It’s time for our next snowmobiling technique tip! On this occasion, we’re going to take a look at neutral position turns. This is a movement that is known by many names. When it comes to off trail and power riding, neutral position turns are a fundamental skill. If you plan on progressing beyond intermediate level then you really should be aiming to master this particular maneuver. While easier to do in powder, this is something that you should be able to eventually do any any snow conditions.
Anyway, let’s get started! To perform this movement, you must have good throttle and brake control, as well as overall balance of your machine. If you’re not yet comfortable with your snowmobile then it’s worth practising the basics first. For ease of explanation let’s look how to do a left neutral position turn while turning on flat ground. Naturally, you can then do the opposite when it comes to making a right turn!
So for a left turn, you should counter steer to the right. Counter steering removes the support of the left ski and carves out snow to let the machine fall left or inside the turn. While counter steering, use your throttle in controlled bursts in order to lift the ski and maintain balance while performing the turn. Obviously too much throttle is just going to tip the machine over to the left whereas too little won’t lift the ski off the ground.
A helpful tip is to use your right foot to lift up on the foot hold to maintain your body in an upright position. You can use your brake to control acceleration and reduce the radius of the turn. In fact you may alternate the brake with throttle burst to achieve the speed and angle desired. The counter steering will also control the radius of the turn – the more counter steer, the smaller the radiu turn which then requires more throttle bursts to lift the sled. Again, throttle will control the balance point. Too much throttle will tip the sled on its left side. Not enough, the machine will fall flat and you’ll lose the turn. It’s worth watching the duration of your throttle bursts. If you are holding onto your throttle burst for too long, then you will accelerate off on a tangent on one ski and not be able to actually turn.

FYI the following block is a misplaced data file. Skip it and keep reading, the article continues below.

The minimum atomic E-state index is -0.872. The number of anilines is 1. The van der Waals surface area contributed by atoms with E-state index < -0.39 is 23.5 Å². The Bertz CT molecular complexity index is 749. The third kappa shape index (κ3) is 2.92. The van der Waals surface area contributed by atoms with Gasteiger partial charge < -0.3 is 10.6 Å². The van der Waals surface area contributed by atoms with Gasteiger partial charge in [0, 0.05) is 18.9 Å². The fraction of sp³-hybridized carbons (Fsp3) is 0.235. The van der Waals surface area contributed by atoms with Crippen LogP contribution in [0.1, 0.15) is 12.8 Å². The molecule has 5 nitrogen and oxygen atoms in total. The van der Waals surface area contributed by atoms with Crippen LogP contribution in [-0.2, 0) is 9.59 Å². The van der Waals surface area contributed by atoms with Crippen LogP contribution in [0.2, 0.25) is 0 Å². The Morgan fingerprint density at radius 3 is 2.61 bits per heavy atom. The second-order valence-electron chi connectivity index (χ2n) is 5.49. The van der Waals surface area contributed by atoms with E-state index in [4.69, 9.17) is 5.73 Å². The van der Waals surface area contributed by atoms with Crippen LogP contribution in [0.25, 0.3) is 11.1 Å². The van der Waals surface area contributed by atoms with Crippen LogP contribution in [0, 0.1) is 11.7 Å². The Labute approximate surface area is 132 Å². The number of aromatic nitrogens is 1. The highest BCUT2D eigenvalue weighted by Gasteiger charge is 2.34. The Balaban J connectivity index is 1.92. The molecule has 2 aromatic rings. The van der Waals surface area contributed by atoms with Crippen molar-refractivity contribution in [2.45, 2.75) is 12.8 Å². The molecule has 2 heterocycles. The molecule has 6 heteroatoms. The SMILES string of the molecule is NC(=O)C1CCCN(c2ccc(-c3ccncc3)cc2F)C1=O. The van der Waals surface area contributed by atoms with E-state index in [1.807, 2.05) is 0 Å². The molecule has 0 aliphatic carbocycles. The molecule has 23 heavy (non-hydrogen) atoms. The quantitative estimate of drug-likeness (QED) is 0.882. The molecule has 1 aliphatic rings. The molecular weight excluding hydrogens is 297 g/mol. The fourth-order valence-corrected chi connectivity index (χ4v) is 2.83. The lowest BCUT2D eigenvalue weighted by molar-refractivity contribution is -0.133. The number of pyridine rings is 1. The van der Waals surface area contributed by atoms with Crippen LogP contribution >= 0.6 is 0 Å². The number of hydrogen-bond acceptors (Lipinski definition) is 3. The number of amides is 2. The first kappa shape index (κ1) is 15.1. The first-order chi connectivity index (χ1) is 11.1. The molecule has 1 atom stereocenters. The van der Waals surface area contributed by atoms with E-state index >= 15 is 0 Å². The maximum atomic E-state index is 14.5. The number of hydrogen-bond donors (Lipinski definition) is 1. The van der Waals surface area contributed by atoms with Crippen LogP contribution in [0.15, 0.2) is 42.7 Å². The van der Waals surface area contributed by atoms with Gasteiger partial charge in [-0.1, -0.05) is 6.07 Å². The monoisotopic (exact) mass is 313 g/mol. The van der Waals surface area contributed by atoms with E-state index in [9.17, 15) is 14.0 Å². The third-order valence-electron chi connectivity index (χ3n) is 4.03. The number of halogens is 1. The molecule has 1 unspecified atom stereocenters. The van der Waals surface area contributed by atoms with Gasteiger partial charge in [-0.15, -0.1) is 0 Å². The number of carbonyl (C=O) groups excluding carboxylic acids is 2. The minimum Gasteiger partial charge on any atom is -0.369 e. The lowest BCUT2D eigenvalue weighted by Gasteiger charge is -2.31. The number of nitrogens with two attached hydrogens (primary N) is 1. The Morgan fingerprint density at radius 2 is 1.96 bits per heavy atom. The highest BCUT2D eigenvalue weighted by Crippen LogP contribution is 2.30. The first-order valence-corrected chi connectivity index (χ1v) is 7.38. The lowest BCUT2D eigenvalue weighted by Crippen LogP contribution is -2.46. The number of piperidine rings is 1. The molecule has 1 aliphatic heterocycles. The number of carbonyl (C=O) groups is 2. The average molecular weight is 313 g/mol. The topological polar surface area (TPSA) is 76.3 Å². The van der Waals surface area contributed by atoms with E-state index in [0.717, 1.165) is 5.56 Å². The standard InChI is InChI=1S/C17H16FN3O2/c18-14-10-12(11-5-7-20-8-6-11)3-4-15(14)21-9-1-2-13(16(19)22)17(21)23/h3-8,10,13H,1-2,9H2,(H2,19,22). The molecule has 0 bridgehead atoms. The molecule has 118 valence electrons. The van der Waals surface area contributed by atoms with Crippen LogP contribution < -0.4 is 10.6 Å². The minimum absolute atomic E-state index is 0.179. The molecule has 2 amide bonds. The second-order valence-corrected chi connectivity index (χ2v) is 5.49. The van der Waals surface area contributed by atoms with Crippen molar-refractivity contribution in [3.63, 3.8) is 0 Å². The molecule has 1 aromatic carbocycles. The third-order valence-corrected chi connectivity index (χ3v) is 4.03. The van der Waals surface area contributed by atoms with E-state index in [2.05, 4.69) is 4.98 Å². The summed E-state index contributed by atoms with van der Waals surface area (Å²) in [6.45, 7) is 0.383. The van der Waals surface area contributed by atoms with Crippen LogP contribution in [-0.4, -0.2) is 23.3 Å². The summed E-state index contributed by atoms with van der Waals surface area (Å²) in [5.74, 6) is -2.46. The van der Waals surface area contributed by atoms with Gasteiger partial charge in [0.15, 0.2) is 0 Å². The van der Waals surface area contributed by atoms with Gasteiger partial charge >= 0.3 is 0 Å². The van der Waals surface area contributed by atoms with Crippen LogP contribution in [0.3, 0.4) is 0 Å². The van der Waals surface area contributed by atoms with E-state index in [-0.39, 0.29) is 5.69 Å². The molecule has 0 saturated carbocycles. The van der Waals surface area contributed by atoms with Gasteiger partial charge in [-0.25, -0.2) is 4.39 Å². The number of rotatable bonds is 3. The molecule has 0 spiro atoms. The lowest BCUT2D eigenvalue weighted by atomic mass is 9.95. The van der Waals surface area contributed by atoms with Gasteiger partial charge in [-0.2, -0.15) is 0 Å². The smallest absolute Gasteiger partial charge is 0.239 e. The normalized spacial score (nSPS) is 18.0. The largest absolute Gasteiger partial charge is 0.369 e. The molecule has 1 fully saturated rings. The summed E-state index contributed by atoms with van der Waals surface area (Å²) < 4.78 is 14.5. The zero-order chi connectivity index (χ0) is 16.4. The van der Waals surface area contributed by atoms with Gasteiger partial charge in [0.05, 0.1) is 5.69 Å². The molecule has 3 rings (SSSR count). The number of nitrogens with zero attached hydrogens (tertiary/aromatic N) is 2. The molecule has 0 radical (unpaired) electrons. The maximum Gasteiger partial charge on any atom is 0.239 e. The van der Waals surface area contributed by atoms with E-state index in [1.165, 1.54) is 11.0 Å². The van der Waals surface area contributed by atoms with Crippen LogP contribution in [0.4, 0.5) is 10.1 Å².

Essentially, in a well executed balanced turn, you will be using your counter steer, throttle bursts, and breaking all in coordination. It sounds like a lot to take in but with some practise there’s no reason why you can’t become proficient in this. You should keep attempting this until you can do perfect figure 8’s. Once you’ve become the master then you can progress to u-turns and controlled sidehilling. Good luck!
Did you find this useful? Do you have any tips for this technique? Let us know in the comment section below!